Which is something we should focus on for a moment because that’s where the cheese lives. Edward is a roughly 90-year-old vampire attracted to a 17-year-old girl. He sneaks into her bedroom to watch her sleep and tells her about this after they start dating. He gaslights her at the beginning of their acquaintance and even warns her that he is a terrible person, nonetheless, he is the romantic lead precisely because he is so dangerous and controlling. Meanwhile, Bella is herself toxic. She denies friendships because they are not the “perfect” ones she envisions. She hurts her parents constantly and throws herself into this relationship because it feels more substantial than anything she’s ever experienced. Yikes! These are Meyers heroes, by-the-by. Meanwhile, the rules of vampirism Meyer sketches out suggests she only had an elementary understanding of the folklore or willfully ignored it in favor of a creature better suited to her purposes. That they end up resembling the X-Men probably isn’t an accident, either. As others have noted, her prose style is lacking — though some could argue it is on point for a teenager — and her plotting is virtually non-existent. Nevertheless, Meyer’s Twilight entertains despite her intent and her flaws; our very definition of cheese. It also does some unique things. The often derided baseball scene is sort of amazing because there’s not really a twist to it. The Cullens play during a thunderstorm because it masks the loud smacks of the bat against the ball generated by their enhanced strength, but other than that, there’s no horror or fantastical edge to it. They’re not playing for bags of blood or the chance to take a pint out of Bella. It’s spectacular in a way no writer could intentionally create. Hardwicke recreates this sensation and one-ups it by giving the marauders a more traditionally sinister entrance, only to deflate that tension by having their leader ask, “Can we play, too?”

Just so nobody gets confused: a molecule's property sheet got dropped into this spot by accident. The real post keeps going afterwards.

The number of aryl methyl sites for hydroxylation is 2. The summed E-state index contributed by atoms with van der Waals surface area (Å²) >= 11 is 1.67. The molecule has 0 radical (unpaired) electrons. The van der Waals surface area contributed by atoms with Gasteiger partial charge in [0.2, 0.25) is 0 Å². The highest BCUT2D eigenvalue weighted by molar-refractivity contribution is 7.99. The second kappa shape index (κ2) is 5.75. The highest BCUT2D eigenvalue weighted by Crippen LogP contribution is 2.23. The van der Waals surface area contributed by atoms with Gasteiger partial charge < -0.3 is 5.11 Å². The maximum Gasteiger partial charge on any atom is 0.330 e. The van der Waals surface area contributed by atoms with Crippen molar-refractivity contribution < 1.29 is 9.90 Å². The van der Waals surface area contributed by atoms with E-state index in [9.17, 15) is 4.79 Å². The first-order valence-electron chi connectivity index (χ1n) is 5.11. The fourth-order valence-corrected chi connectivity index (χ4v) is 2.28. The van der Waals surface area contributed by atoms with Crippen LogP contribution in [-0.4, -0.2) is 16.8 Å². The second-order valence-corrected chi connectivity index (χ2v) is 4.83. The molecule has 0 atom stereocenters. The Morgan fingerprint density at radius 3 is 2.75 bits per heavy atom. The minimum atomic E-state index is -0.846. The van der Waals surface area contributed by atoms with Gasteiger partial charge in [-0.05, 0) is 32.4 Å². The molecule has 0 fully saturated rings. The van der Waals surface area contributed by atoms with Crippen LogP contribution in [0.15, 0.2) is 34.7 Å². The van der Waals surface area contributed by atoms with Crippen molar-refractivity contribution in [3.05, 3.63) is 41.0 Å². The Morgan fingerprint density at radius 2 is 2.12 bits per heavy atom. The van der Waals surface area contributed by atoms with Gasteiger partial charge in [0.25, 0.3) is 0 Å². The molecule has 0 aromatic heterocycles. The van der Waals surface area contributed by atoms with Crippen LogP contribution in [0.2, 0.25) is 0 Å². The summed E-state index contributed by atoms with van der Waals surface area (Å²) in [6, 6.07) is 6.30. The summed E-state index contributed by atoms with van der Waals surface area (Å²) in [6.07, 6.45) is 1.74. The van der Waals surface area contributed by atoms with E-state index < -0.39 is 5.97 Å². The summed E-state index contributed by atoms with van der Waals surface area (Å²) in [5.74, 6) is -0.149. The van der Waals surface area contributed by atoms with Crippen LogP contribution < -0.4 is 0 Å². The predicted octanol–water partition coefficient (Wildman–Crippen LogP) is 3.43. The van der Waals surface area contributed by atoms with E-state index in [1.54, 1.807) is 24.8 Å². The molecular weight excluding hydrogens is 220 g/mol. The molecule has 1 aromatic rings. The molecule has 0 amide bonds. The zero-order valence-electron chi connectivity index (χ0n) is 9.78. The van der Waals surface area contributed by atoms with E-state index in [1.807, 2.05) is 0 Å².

That’s just one example of the constant cheesy thrills to be found in Twilight as it unfolds. There’s just to much to cover, from Bella’s aching teenager narration to Jacob’s (Taylor Lautner) hair. There’s Rosalie Cullen’s (Nikki Reed) dislike of Bella, which seems to evaporate once the marauder threat appears late in the runtime. There’s the suggestion of interesting characters like the clairvoyant Alice Cullen (Ashley Greene) and the neurotic Jessica (Anna Kendrick). There’s the attempt to set up the high school world as painfully mundane and the Cullens as an exciting alternative despite their self-professed pacifism. Then there’s the magic of Burke’s Charlie Swan, which only becomes more magical with each subsequent film.
But Twilight stands apart from the others because of Hardwicke’s direction. She has that point of view about the material which is deftly contained within the straighter aspects of the story. She employs a handheld, wide-angle camera which makes scenes feel more immediate and emotional; reflecting the emotions Bella resists expressing. She also cast the shit out of this thing. All the key characters are the right sort of pretty and the right sort of messed up for the teenagers they’re supposed to be playing. It delivers on the teen fantasy which made Meyer’s novels a success while still offering two leads who were smart enough to see at least some of the horrifying flaws in their characters. Hardwicke was not invited back for the sequels; some of which generate their own brands of cheese, but never the same quality.
If you’ve never seen Twilight, gather some friends and be prepared to be stunned. While I’ve offered some of the criticisms and marvels of the film, nothing can really prepare you for your first encounter with it. That sensation is of a sort only the best kind of cheese can deliver.
Twilight is currently available as part of a basic Hulu subscription and for rent at the usual streaming platforms. It is also available on disc media in a variety of formats and special editions.